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Two man playing a ball game - a work of art from the 17th century.

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Depiction of a young girl.

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Can you guess what game is this carving trying to depict?

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No, not kung fu. It's boxing!

A giant Dragon and fairies riding on mini dragons.

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Door carved with dragon images.

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The phoenix and her cubs

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This one is pretty remarkable - The One Thousand Eye And One Thousand Arm Guan Yin.

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A closer shot

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Duchess Yen

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Buddha entering Nirvana. Yes if you must know, this pose was when Buddha was dying and entering Nirvana.

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Scene of everyday life.

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Legendary lion

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Puppet offering incense sticks

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Majucri Bodhisattva

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Princess Trinh Thi Ngoc Co

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Fairies and a fairy riding a dragon (bottom right)

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Buddha Guan Yin

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Duke Nguyen The My

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Amitabha Buddha

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A closer shot.

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The room where the statue of Amitabha Buddha was placed.

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More carvings on the wall, but I did not take pictures of them all.

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A side shot of the Buddha Guan Yin with thousand arms.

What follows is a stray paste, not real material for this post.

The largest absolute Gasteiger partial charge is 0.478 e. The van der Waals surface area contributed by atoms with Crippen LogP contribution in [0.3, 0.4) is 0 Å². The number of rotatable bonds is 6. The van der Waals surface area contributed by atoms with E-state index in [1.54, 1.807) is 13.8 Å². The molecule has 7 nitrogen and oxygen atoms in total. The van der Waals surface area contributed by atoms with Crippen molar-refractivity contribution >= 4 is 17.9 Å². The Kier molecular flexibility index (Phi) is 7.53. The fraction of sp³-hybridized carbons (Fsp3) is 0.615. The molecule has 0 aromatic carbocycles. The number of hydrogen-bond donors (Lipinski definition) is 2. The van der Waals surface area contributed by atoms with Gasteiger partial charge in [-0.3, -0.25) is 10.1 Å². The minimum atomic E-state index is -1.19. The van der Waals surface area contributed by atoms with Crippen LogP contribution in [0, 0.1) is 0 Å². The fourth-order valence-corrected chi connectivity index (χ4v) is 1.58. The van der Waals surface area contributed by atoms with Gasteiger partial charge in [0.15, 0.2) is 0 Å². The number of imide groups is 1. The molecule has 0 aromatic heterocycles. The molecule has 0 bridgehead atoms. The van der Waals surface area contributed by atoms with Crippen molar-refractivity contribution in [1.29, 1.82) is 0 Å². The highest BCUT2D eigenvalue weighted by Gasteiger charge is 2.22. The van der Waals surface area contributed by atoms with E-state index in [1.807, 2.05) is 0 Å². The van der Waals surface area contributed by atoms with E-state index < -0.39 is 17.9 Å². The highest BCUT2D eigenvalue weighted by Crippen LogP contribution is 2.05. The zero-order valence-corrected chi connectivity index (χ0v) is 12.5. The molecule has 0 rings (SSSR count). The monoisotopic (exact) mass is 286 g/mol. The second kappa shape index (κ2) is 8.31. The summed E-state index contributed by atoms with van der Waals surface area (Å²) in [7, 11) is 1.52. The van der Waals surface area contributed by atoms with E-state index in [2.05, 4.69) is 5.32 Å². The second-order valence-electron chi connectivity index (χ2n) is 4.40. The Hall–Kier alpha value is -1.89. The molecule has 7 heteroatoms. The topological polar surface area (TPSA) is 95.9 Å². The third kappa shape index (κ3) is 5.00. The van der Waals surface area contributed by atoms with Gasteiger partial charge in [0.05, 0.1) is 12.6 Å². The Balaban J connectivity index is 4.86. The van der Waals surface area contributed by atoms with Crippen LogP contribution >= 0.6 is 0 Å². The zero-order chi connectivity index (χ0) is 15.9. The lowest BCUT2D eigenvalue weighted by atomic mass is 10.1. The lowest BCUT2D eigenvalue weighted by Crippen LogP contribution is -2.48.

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The room where the statues reside.

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Not exactly sure what this was.

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A hideous looking creature at the top. I could not find any labels or information anywhere near it.

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OK, there is information regarding this building, but I forgot to take a shot so I really have no idea what building this is!

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Sculpture of a Lion.

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Not your usual lion, but one of those mythical creatures.

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Garuda beating the drum.

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A portrait

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Nice piece of art!

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Finished with the first floor exhibits, I walked up to the second floor. This is the passageway of the first floor, I think.

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Mother and child sculpture at the corridor.

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Many sculptures displayed along the corridor.

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On the second floor, there were some war related bronze sculptures on display.

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Rice jar to feed the army

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The caption for this reads "While eating its fruits, think of those who have grown the tree".

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I like the expression on the faces of these sculptures.

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I took some time to take a view outside the opened window of the museum building.

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Pretty nice view, no?

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Back to the exhibits. This one depicts a lady sharpening the bamboo spikes.

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A drawing simply titled "Miss Lien". I wonder who she is!

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Kim Dong

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Cock fighting

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I kind of like this sculpture!

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Reading a book

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A handful of land from the South

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Very nice sculptures!

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Dien Bien Phu victory

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Oil on canvas titled "Central Region".

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I completed the whole tour of the museum in about one and a half hour. I could have taken longer but time was not really on my side. As it was my last day in Hanoi, I had to make full use of my time as I still have several places that I needed to visit.

Overall, the Vietnam National Fine Arts Museum is worth visiting and I would certainly recommend it as part of your itinerary in Hanoi.